(PRWEB) February 10, 2010
For many South Florida homeowners, just the words "Chinese Drywall" are enough to get them to break out in a cold sweat. But expert building contractor Ken Flanz of Terre Neuve General Contracting, based in Ft. Lauderdale Florida, says that those whose homes were constructed using the tainted drywall need not feel held hostage. “I know that’s easier said than done,” Flanz responded, “but affected homeowners can take the offensive by doing a few things differently.”
First, Flanz says, “Try speaking to your builder directly.” When the first cases of the damage caused by the Chinese drywall surfaced, some builders were reluctant to replace it. “That’s not the case anymore”. Flanz says that residential contractors like GL Homes, upon discovering that the drywall had been used in some of their projects, moved to replace it immediately. Any builder worth their salt should do that, according to Flanz. It comes as no surprise that GL Homes are now selling like never before. “When you do the right thing by your customer, people notice,” Flanz added.
Second, Flanz says, “Contact your state and local representatives.” Federal, State and local officials have begun to discuss taking action due to the number of complaints. Several months ago, the Consumer Product Safety Commission and the EPA completed studies on the contaminated drywall. In fact, the Consumer Product Safety Commission spent over $3.5 million, the most expensive study to date. Research showed that there were, indeed, higher levels of chemicals, but not the chemicals that were first thought to be the main culprits. “More studies need to be done, and keeping the pressure on our elected officials is one way to do it,” says Flanz.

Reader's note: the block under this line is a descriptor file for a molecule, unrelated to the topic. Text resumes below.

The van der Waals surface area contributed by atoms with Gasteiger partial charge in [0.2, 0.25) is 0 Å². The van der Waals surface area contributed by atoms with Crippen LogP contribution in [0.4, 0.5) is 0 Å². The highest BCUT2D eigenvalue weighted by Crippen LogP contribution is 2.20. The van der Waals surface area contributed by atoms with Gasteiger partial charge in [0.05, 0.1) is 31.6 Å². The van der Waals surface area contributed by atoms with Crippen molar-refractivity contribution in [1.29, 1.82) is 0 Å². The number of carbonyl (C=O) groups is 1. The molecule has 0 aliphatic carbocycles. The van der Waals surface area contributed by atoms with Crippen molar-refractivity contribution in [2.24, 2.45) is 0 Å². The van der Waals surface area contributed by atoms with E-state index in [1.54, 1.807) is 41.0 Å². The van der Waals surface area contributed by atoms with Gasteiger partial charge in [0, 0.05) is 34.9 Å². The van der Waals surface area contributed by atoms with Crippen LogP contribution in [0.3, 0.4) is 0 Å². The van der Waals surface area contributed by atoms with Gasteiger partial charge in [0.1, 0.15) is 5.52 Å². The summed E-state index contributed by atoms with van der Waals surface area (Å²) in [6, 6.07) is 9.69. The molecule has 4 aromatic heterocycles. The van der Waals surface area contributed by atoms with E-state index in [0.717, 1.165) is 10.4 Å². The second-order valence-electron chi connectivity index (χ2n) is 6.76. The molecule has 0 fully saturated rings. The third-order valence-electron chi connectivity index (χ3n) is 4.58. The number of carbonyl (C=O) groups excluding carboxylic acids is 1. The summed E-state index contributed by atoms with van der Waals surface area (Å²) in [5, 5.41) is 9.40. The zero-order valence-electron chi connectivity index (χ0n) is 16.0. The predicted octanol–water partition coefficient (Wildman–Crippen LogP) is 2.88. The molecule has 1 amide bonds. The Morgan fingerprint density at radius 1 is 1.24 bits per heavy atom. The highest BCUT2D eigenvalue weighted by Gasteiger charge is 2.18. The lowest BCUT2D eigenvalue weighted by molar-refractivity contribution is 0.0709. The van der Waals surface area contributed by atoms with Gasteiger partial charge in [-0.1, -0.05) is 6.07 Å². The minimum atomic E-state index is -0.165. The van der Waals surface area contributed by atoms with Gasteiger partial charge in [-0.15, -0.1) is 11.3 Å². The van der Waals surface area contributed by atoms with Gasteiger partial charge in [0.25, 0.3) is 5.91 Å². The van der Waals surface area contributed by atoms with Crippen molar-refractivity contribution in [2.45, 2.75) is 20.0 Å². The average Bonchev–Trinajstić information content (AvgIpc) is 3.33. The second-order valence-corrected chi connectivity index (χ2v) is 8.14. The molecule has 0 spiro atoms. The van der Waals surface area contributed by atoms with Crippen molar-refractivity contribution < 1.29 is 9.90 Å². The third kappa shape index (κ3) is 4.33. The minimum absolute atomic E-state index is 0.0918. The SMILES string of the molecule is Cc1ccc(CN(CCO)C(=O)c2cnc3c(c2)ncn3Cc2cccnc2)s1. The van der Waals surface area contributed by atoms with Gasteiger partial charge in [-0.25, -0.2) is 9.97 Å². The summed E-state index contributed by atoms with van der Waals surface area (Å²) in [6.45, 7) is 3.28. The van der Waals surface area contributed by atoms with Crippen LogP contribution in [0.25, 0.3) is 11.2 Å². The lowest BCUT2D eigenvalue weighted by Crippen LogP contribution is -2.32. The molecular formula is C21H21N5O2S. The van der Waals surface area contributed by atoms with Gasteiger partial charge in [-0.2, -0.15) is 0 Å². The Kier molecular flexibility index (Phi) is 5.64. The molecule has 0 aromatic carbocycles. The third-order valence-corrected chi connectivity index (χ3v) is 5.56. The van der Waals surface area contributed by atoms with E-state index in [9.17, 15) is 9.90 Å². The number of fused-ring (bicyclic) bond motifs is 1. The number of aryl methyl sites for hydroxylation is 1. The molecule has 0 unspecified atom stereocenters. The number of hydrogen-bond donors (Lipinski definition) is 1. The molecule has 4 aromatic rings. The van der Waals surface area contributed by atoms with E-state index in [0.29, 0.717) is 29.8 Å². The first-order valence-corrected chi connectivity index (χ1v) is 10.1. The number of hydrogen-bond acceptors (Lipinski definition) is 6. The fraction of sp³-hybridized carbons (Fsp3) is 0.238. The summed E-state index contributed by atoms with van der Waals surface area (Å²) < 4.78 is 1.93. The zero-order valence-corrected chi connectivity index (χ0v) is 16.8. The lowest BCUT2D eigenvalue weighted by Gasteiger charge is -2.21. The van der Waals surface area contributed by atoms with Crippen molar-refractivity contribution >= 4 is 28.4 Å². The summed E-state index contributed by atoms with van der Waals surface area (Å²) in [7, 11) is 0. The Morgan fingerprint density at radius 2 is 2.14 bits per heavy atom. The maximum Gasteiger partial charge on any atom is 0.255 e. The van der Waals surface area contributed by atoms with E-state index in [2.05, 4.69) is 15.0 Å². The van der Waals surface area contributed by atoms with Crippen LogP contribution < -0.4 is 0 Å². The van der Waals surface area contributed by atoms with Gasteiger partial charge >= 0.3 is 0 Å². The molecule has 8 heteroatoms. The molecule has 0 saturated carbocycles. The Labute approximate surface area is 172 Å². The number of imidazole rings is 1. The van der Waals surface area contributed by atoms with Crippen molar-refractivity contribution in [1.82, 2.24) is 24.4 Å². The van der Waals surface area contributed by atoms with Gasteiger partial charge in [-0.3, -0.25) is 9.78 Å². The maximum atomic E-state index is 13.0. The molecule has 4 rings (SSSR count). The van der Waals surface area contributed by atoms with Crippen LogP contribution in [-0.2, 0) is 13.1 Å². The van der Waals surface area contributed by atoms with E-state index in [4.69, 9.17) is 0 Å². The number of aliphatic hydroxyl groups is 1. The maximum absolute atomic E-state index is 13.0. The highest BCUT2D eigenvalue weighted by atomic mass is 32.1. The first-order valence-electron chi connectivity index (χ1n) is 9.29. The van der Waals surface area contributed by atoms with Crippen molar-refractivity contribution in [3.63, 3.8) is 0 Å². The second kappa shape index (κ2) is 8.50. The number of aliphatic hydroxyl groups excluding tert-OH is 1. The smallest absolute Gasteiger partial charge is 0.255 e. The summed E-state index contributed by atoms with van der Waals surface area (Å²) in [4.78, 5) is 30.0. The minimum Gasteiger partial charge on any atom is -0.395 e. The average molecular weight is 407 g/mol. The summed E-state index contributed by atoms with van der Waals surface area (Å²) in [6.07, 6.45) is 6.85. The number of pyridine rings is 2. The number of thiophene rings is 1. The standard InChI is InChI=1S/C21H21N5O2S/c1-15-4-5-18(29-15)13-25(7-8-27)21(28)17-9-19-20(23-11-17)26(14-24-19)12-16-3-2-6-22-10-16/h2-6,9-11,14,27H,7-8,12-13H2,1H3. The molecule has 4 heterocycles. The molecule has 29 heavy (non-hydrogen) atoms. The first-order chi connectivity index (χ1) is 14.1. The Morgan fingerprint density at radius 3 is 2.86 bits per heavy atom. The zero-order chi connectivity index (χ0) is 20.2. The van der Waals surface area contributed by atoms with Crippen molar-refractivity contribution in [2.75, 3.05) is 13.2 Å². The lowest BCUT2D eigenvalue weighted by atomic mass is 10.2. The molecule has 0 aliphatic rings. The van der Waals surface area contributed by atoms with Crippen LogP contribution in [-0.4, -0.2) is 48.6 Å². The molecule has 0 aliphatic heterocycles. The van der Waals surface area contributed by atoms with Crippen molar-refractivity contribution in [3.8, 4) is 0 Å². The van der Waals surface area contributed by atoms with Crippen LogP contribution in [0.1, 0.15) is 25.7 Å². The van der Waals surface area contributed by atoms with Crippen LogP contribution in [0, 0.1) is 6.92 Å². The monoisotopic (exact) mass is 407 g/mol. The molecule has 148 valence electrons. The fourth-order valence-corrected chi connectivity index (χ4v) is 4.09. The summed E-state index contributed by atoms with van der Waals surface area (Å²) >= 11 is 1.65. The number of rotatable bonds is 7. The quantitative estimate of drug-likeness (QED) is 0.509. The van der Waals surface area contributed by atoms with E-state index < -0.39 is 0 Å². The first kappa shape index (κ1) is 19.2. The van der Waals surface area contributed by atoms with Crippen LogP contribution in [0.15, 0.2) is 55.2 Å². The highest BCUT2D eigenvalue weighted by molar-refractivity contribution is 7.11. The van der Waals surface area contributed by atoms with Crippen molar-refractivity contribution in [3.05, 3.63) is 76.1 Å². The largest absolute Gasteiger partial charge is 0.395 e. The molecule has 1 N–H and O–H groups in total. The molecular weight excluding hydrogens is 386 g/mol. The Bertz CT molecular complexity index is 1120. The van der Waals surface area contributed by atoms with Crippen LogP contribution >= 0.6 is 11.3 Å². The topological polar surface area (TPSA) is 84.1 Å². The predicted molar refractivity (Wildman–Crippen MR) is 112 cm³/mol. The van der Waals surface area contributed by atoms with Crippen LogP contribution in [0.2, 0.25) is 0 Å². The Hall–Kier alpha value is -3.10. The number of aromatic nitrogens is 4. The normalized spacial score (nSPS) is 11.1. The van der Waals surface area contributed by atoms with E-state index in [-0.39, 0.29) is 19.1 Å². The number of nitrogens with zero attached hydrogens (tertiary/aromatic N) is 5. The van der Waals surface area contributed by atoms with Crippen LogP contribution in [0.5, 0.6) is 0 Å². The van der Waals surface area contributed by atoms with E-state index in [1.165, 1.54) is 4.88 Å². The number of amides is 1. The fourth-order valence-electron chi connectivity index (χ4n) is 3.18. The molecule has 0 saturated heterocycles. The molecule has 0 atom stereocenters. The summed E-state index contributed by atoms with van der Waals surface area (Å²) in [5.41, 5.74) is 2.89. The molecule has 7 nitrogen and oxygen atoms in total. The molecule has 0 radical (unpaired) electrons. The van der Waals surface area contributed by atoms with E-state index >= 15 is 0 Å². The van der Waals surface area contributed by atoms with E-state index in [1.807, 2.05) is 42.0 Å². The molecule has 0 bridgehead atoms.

Third, Flanz suggests, “Hire someone competent to replace the damaged drywall”. He says that people aren’t quick to do this because they think they may have to “foot the bill themselves.” But there is help. In the near future, Federal grants will be available to help victims complete the repairs. The federal government is also exploring ways to allow homeowners to borrow money via low interest Disaster Relief Loans. Additionally, Flanz said that Insurance Settlements also may be the way to go. “We have been told by a leading law firm that several insurance companies representing general contractors involved with installing contaminated drywall are now willing to pay cash to settle homeowner claims.”
If you choose to go this route Flanz added a word of caution, “Make sure you hire an experienced General Contractor who can manage the project from start up to clean up. This is not a do it yourself job,” Flanz warned.
Ken Flanz knows what he is talking about. He founded Terre Neuve General Contracting some 33 years ago in 1977. Since that time, the company has gained a reputation for both quality and excellence, having built many South Florida commercial and residential properties, including schools, synagogues, public safety buildings, shopping centers and private homes. Terre Neuve Corp. is a full service general contracting firm that can provide important consulting service prior to and throughout a project's build-out. For the most up to date information on Chinese Drywall or to learn more about Terre Neuve Corp. visit http://www.terreneuve.net or call (954) 475-1284.
Media Contact: Bob Sands, Sands Communications, Inc. (954) 260-3826